Chronic housing unaffordability in Ontario looks to be tempting younger buyer demographics to relocate out of the province in search of homes, according to new insights produced by the Ontario Real Estate Association (OREA).
New polling data released today in a news release by OREA finds that 46 percent of prospective homebuyers under the age of 45 have considered or are considering moving out of Ontario in order to afford a home.
The data, which was collected by Abacus Data for OREA’s Housing Affordability in Ontario: Perceptions, Impacts, And Solutions report, surveyed 2,000 adults within Ontario during the first week of June.
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Thirty-three percent of those under 29 years old are ‘definitely’ or ‘very likely’ to buy a home outside of the province at 11 percent and 22 percent, respectively. More than half of the hopeful buyers surveyed — 56 percent — said that they are pessimistic about the possibility of purchasing a property in the community that they want to live in. OREA said in its release that failing to address the housing supply shortage will have a detrimental effect on Ontario’s ability to retain talent and stay competitive.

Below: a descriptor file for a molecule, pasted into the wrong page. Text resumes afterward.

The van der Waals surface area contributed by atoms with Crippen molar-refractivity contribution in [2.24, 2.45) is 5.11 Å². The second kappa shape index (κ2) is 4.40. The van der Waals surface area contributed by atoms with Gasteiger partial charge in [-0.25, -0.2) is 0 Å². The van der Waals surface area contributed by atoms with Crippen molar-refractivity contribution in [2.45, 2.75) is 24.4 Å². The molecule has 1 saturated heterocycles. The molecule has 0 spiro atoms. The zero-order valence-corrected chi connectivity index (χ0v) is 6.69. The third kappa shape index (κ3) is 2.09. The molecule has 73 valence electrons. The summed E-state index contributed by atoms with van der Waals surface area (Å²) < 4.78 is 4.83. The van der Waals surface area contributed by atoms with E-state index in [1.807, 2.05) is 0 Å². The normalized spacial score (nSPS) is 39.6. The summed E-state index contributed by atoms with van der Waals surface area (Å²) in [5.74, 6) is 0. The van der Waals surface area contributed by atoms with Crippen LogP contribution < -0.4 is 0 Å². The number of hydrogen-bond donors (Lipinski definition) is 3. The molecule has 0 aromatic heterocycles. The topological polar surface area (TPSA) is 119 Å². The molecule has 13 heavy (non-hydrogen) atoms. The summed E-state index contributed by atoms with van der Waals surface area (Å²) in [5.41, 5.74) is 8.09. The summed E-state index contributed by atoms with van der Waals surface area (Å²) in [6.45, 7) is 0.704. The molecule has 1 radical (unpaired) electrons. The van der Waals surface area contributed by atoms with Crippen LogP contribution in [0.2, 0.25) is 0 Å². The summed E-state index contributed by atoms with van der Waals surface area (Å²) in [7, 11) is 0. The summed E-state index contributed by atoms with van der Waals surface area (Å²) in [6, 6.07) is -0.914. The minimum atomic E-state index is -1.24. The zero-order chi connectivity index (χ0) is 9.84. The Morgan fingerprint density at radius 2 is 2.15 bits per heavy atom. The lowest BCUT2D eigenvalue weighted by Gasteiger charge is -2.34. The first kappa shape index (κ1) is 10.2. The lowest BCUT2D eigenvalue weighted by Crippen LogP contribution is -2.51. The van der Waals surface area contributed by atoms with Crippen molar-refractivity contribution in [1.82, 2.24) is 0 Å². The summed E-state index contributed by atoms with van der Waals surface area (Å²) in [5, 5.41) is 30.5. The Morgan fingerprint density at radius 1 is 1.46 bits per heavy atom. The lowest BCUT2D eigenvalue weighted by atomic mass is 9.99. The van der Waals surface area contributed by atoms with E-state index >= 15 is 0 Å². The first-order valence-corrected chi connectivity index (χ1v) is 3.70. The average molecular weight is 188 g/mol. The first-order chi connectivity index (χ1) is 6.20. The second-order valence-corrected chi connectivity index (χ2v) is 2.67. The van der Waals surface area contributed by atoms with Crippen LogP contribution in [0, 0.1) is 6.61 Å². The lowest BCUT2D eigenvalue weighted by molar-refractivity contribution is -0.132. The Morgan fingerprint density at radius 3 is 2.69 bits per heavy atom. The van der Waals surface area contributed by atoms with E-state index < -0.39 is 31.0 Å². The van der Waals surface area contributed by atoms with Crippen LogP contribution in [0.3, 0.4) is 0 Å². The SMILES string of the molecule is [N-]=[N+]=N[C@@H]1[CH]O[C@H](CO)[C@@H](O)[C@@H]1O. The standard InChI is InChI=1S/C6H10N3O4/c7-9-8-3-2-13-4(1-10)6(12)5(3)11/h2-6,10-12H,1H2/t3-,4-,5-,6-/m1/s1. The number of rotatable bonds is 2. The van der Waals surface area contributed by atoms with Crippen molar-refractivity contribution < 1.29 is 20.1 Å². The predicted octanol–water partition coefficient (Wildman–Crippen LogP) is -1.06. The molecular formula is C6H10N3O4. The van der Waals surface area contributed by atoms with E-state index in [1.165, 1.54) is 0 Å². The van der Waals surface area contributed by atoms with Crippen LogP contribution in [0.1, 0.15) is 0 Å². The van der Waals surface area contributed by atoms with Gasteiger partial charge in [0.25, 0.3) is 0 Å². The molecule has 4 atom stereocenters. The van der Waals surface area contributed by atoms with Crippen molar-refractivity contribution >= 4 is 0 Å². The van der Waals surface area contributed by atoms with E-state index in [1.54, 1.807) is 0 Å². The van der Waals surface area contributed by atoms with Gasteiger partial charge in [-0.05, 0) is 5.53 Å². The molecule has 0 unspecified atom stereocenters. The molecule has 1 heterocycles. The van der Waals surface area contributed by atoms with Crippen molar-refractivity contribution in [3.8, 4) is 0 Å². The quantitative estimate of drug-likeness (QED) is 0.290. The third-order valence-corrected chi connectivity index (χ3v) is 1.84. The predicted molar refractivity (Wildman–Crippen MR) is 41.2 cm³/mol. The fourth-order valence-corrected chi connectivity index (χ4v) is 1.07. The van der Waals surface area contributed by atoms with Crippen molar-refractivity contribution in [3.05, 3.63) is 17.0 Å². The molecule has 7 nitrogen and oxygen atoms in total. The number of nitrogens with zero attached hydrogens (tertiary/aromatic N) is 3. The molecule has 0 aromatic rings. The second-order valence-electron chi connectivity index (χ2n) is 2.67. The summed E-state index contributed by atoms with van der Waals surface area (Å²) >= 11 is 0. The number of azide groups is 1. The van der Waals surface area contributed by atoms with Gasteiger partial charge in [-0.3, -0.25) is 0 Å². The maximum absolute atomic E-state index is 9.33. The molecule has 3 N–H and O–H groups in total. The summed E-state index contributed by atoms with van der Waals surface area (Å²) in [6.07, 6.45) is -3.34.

“The lack of housing supply is leading many to look outside the province for their first homes and that will make it difficult to retain and attract talent in Ontario in the near future,” said OREA CEO Tim Hudak in the news release.
OREA noted that there is “widespread support” for government action to tackle housing affordability, and that there are benefits for political parties to address Ontario’s housing issues in election platforms. Thirty-one percent of those polled said that housing affordability should be a “very high” priority for the Ontario government, along with 36 percent who stated it should be a “high” priority.
Among the ideas on how to mitigate affordability challenges, those surveyed supported strategies to combat money laundering in the real estate market with a publicly-searchable registry of property owners (91 percent), tax credits and incentives for home improvements (90 percent), increasing first-time homebuyer tax rebates (89 percent), and turning surplus commercial properties into housing (87 percent).
“The affordability crisis continues to crush the dream of home ownership for many Ontarians and this has been intensified by the economic impact of the pandemic,” said Hudak in the release.
“Governments need to act if we want to create future generations of homeowners and that starts with pro-growth policies that could bring affordability closer to first-time home buyers and address the supply shortage,” he added.